As such, if the SPACE Building has acquired greater significance in its layers of time over four decades, there is still no doubt that Kim Swoo Geun’s brick building remains the core of this complex. Nonetheless, Kim Swoo Geun’s SPACE Building of the 1970s was also seen as two separate entities: an original – first – building and an extended building, each establishing its own historical narrative. While independent accounts of the first and extended buildings have circulated to some extent, the ‘first building’ would come across as quite unfamiliar to those who are used to a combined version of the two.▼2 That is, unless one happens to be one of the ‘old boys’ who frequented the site in the early 1970s. ▼3 According to records and recollections, the construction work for the first SPACE Building started in June 1971 while partly completed by the end of that year, and additional construction work continued during the occupation of the building—from the fourth floor design studio. It was finally completed in May 1975, four years after the construction started. In June 1976, only a year later, the extension work would commence to be completed in November the following year, ▼4 rendering it all the more difficult to tell the two (the first and extended buildings) apart. The Japanese SD’s Modern Architect: Kim Swoo Geun (1979) the first serious publication to feature the SPACE Building – described the two entities as one body, and this was particularly so in the featured drawings. ▼5 A similar stance was adopted by the combined December 1979 and January 1980 issue of SPACE months later.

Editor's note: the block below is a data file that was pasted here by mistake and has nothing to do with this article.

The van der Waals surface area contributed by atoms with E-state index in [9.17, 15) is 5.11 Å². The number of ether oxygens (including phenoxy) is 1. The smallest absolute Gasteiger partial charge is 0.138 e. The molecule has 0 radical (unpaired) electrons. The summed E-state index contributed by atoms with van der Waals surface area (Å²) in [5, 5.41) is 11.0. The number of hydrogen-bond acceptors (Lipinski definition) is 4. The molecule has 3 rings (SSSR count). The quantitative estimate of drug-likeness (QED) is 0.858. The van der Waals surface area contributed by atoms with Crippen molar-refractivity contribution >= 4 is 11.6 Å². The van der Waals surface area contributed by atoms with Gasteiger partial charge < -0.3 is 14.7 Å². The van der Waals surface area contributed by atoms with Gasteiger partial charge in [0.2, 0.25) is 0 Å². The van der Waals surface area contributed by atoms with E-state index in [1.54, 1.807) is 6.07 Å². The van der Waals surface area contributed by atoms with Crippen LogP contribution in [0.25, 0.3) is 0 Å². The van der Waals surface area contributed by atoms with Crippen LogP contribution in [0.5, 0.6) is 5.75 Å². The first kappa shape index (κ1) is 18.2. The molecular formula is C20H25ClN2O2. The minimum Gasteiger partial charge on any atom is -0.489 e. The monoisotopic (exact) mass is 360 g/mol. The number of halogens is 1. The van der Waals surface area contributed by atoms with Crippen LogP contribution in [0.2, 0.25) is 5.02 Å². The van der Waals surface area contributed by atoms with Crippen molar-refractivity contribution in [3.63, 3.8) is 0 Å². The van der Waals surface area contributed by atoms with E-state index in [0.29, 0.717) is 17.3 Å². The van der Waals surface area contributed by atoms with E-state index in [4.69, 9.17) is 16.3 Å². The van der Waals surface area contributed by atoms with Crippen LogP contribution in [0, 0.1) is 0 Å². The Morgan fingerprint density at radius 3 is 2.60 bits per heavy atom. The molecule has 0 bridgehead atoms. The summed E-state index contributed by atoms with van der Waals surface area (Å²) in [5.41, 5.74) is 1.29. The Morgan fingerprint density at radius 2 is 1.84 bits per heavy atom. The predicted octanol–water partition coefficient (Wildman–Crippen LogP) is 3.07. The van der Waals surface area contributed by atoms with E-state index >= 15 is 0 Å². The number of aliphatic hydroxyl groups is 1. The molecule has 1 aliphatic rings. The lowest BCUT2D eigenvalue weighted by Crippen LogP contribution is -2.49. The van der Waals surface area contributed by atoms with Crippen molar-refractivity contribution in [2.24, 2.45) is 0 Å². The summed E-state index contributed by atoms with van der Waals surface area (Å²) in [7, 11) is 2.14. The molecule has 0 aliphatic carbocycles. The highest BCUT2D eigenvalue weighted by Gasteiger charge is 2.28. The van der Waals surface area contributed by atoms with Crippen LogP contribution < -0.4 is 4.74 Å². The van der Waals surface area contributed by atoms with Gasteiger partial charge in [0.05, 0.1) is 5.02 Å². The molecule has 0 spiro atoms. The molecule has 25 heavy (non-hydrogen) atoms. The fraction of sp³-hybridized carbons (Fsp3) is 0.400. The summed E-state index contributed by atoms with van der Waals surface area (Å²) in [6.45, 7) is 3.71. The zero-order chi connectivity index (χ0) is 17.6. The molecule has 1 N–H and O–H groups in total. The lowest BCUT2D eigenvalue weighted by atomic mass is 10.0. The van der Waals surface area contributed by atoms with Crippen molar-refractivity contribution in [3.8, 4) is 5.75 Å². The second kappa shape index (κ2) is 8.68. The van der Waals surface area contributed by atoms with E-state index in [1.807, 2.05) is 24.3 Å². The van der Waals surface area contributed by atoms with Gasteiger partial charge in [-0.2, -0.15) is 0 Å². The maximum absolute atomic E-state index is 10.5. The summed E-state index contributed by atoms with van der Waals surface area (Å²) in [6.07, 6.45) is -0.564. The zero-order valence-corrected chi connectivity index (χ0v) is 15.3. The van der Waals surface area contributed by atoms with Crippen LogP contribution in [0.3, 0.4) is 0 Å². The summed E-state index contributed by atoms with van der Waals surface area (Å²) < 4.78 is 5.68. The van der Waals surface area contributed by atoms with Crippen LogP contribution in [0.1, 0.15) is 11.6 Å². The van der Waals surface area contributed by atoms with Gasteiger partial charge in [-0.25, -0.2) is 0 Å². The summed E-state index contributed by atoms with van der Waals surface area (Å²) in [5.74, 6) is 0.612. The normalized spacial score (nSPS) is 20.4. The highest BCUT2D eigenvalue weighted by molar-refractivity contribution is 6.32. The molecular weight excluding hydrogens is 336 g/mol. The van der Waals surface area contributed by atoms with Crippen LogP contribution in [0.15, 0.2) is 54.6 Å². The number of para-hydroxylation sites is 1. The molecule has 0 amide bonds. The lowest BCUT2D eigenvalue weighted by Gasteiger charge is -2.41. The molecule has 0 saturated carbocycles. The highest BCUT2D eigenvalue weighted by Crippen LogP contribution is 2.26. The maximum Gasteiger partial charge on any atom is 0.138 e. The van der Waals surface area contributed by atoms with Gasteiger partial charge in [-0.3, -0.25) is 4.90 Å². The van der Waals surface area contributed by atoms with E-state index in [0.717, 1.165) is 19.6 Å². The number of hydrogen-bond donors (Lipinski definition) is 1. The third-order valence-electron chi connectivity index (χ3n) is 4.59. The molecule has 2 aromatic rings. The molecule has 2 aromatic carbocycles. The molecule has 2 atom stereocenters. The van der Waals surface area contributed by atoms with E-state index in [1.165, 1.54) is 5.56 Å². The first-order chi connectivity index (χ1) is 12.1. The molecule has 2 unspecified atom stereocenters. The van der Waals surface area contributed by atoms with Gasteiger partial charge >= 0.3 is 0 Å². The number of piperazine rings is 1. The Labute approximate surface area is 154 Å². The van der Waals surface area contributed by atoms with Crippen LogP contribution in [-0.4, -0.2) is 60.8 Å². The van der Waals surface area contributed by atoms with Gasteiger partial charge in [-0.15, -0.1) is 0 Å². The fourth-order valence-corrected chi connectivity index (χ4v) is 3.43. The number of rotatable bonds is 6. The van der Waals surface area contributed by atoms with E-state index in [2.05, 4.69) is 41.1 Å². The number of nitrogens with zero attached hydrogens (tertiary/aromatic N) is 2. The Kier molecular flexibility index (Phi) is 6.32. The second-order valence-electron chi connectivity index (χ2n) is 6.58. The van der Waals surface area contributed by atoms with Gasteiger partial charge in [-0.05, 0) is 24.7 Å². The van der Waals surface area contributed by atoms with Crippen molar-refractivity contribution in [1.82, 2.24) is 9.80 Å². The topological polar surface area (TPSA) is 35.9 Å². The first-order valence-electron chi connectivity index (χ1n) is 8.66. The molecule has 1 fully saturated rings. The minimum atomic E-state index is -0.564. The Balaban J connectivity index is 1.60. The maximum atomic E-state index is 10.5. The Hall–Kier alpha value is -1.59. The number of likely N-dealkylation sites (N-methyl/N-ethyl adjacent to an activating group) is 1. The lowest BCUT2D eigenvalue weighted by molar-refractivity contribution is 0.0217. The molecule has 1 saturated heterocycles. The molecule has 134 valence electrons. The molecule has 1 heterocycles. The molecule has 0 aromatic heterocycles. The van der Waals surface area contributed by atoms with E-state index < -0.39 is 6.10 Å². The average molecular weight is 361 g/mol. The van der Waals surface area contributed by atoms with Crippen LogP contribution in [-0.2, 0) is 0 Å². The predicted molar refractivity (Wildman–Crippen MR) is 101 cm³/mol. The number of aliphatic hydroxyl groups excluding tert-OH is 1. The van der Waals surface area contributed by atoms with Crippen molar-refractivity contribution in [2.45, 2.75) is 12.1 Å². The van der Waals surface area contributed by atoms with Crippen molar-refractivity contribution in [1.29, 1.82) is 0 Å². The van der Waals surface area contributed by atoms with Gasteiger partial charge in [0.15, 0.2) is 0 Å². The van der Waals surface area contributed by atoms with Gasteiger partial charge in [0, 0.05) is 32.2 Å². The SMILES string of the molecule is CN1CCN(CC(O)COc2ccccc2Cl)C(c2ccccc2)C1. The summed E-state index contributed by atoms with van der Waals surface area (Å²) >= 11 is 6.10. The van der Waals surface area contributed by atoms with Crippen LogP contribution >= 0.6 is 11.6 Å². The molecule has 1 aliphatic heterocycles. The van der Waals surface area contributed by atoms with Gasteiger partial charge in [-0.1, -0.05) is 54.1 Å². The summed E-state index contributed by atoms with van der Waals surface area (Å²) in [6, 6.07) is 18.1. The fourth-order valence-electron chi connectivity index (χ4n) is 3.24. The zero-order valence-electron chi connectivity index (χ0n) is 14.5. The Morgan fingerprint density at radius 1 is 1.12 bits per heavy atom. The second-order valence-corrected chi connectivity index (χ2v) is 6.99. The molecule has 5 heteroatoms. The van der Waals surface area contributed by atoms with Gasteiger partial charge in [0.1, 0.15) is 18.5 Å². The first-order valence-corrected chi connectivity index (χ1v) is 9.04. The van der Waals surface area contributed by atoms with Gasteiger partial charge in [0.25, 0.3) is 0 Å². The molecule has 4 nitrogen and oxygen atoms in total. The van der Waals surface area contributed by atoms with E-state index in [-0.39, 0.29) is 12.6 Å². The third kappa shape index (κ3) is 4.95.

For researchers aware of this context, the discovery of the June 1975 issue of SPACE is highly valuable. The first SPACE Building was featured on four consecutive pages. ▼6 If it has been difficult to find publications on the SPACE Building that refer to this article, it is because the author or title of the article is slightly misleading for research purposes. The presented author is Kim Wonsuk, under the title ‘Our Home – The House of SPACE’. Yet, it can hardly be considered strange to find that Kim Swoo Geun’s name is nowhere on any of the four pages, as it was largely taken for granted that Kim Wonsuk (1937-), a chief assistant of Kim Swoo Geun, led the project to assist his busy boss. Also, everybody knew that the building was owned by (the SPACE Group of) Kim Swoo Geun. Moreover, the English title of the article ‘S. G. K. BLDG.’ can be read not only as ‘Space Group of Korea Building’ but also as ‘Swoo Geun Kim Building’. On the other hand, the fact that ‘공간사옥’ (Gong-gan-sa-ok), the building’s Korean name, ▼7 is found neither in the Korean title nor all through the text implies that the members of SPACE Group saw the building as ‘their home’ rather than an official place of employment. Recently, Kim Wonsuk stated that the thirteen members of SPACE at the time participated in the design and construction of their first haven with great affection and emotional investment, and for those whose daily routines involved working late or throughout the night, the ondol room on the fifth floor – installed some time later – became like none other than their own home.▼8